Property


#1

In NC, there is a presumption that property acquired during the marriage is marital property.

The question of whether property is marital or separate is not determined by how property is titled, but instead is determined by the source of funds used to acquire the property.

David L. McGuire
Attorney
The Rosen Law Firm
4101 Lake Boone Trail, Suite 200
Raleigh, North Carolina 27607
NCdivorce.com
(919)787-6668

The response posted above is based upon the limited factual information made available and is not intended as a full and complete response to the question. The only reliable manner to obtain complete and adequate legal advice is to consult with an attorney, fully explain your situation, and allow the attorney sufficient opportunity to research the applicable law and facts required to render an accurate opinion. The basic information provided above is intended as a public service but a full discussion with an attorney should be undertaken before taking any action.


#2

Mr McGuire,

In reply to your response you stated that “property is determined marital or seperate by the source of the money used to acquire the property”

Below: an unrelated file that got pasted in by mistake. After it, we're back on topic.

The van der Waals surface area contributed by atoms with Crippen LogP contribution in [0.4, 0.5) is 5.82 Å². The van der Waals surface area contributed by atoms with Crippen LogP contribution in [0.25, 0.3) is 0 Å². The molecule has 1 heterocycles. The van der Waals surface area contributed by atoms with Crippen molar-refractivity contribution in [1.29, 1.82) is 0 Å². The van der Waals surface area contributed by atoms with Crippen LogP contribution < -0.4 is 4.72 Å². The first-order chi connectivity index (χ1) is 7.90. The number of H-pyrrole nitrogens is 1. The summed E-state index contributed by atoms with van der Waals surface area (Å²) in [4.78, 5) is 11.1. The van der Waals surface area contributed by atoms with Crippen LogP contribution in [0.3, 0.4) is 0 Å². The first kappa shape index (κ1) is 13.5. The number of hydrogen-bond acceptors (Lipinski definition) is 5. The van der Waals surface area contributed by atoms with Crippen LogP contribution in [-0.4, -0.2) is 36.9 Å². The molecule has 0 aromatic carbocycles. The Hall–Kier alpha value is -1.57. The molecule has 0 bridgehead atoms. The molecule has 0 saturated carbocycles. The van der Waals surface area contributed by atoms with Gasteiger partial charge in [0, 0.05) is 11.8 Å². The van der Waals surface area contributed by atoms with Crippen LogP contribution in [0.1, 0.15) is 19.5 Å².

What exactly do you mean by the word “source?”

For instance I have been married for two years and work two full-time jobs. I have excellent credit and have saved a decent amount of money. I purchased my own house before I got married.

My wife, on the other hand, has horrible credit, not a dime to her name, and was 20,000 in debt before we got married, and is still 18000 in debt today.

We have seperate checking, savings and retirement accounts. I pay the mortgage on the house and 1/2 the utilities out of my accounts from my pay. She pays the other 1/2 of the utilities out of her accounts from her pay. I am able to budget and save some of my pay, but she blows her money every month on a bunch of junk.

With that being said if I were to purchase a bigger house using only my credit, and the monies in my account would she still be entitled to half of it should we get divorced?


#3

sk wilson,

Yours is an excellent question. It’s hard to answer property questions using hypotheticals, but I’ll try. Remember that in matters of property law, any specific issue that you have should be addressed with your attorney, as he or she will have more information about your personal situation.